Let there be a function $f:R→R$. Let $A$ & $B$ be two subsets of $R$. From my experience, I know that $f(A∩B)⊆f(A)∩f(B)$.

I don't know how to prove it. Also, are there certain conditions that the function $f$ or the sets $A$ & $B$ should follow for the above condition to be true?

  • $\begingroup$ I thought the $\subseteq$ should be $=$ $\endgroup$ – DHMO Apr 16 '17 at 14:06
  • $\begingroup$ @DHMO that's when $f$ is $1-1$. $\endgroup$ – kobe Apr 16 '17 at 14:07
  • $\begingroup$ In general, they are not equal. $\endgroup$ – user370967 Apr 16 '17 at 14:07
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    $\begingroup$ Let $f : \Bbb R \to \Bbb R$ given by $f(x) = x^2$. If $A = [-1,0]$ and $B = [0,1]$, then $f(A\cap B) = f(\{0\}) = \{0\}$, but $f(A)\cap f(B) = [0,1] \cap [0,1] = [0,1] \neq \{0\}$. $\endgroup$ – kobe Apr 16 '17 at 14:10
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    $\begingroup$ @kobe Wow. I need to tune my intuition. $\endgroup$ – DHMO Apr 16 '17 at 14:11

Take $y\in f(A\cap B)$. Then, by definition, there exists $x\in A\cap B$ such that $y=f(x)$;

  • since $x\in A$, we have $y=f(x)\in f(A)$,
  • since $x\in B$, we have $y=f(x)\in f(B)$.

Therefore $y=f(x)\in f(A)\cap f(B)$

Equality does not necessarily hold. Take $f\colon\{1,2\}\to\{0\}$ (the only possible map); take $A=\{1\}$ and $B=\{2\}$. Then $f(A\cap B)=f(\emptyset)=\emptyset$, whereas $f(A)\cap f(B)=\{0\}$.



  • $f(A \cap B) = \{f(x): x \in A \cap B\}$
  • $f(A) \cap f(B) = \{f(x): x \in A\} \cap \{f(x): x \in B\}$

Now, $A \cap B \subseteq A$ and $A \cap B \subseteq B$.

Therefore, $f(A \cap B) \subseteq f(A)$ and $f(A \cap B) \subseteq f(B)$.

And the result follows from messing around with the logical definitions of $\subseteq$ and $\cap$.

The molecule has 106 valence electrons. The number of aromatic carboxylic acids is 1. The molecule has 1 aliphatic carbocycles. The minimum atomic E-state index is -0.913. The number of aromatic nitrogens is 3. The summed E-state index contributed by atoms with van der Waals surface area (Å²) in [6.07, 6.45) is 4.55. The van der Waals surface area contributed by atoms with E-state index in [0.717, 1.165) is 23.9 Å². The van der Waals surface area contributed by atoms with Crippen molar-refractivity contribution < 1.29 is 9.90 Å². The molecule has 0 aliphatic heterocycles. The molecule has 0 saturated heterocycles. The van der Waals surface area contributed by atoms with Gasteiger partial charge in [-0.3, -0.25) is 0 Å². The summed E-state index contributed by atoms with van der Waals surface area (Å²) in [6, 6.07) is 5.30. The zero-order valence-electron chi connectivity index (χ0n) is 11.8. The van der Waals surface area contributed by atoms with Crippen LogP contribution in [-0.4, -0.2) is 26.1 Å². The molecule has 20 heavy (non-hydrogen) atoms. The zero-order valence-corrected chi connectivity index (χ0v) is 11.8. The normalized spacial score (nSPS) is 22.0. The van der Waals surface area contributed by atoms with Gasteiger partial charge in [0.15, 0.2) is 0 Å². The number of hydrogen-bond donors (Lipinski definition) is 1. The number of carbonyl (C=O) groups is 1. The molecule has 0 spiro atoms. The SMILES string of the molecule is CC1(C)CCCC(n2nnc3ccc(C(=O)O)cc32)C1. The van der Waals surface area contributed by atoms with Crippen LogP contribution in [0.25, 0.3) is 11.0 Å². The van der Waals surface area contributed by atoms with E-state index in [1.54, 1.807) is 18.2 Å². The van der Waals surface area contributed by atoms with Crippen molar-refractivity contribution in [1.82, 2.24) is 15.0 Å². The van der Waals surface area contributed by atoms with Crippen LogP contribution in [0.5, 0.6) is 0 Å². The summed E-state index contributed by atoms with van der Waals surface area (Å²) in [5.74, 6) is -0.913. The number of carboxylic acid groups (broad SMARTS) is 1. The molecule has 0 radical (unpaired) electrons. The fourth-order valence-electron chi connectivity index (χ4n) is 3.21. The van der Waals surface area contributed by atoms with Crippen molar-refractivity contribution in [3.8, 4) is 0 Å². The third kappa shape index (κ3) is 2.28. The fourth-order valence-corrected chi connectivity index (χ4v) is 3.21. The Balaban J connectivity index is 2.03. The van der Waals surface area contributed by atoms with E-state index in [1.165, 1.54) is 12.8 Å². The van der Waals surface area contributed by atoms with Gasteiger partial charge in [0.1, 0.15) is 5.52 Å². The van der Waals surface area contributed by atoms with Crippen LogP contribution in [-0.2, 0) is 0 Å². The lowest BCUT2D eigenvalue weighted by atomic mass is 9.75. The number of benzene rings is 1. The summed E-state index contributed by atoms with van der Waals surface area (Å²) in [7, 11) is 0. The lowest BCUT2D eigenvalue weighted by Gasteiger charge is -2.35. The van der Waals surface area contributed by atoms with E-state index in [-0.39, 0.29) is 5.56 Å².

• $\begingroup$ I am asking how to logically prove this statement. I know the definitions. $\endgroup$ – Salman Qureshi Apr 16 '17 at 14:07
  • $\begingroup$ @SalmanQureshi Am I clear enough? $\endgroup$ – DHMO Apr 16 '17 at 14:12
  • $\begingroup$ Gimme a few minutes. I am trying to wrap my mind around it. $\endgroup$ – Salman Qureshi Apr 16 '17 at 14:14

A proof by elements is the safe way:

Let $y\in f(A\cap B)$. By definition, $y = f(x)$ for some $x\in A\cap B$. Therefore $f(x)\in A$ and $f(x)\in B$, which means $y=f(x)\in f(A)\cap f(B)$.


Let $y \in f(A \cap B)$. Then $y=f(x)$ for some $x \in A \cap B$.

Since $x \in A$ and $y=f(x)$ we get $y \in f(A)$.

Since $x \in B$ and $y=f(x)$ we get $y \in f(B)$.

Therefore, $y \in f(A) \cap f(B)$.

This shows $f(A\cap B) \subseteq f(A) \cap f(B)$.


Directly by definition you can prove it.

Let $y \in f(A \cap B)$. (This is because $X \subset Y$ means every element of $X$ is of $Y$; so to prove $X \subset Y$ we take an arbitrary one out of $X$ to see if that one is in $Y$.) Then by definition there is some $x \in A \cap B$ ensuring $y = f(x)$. Then note that $x \in A \cap B$ implies $x \in A$ and $x \in B$, implying that $f(x) \in f(A)$ and $\in f(B)$. So $y \in f(A) \cap f(B)$.


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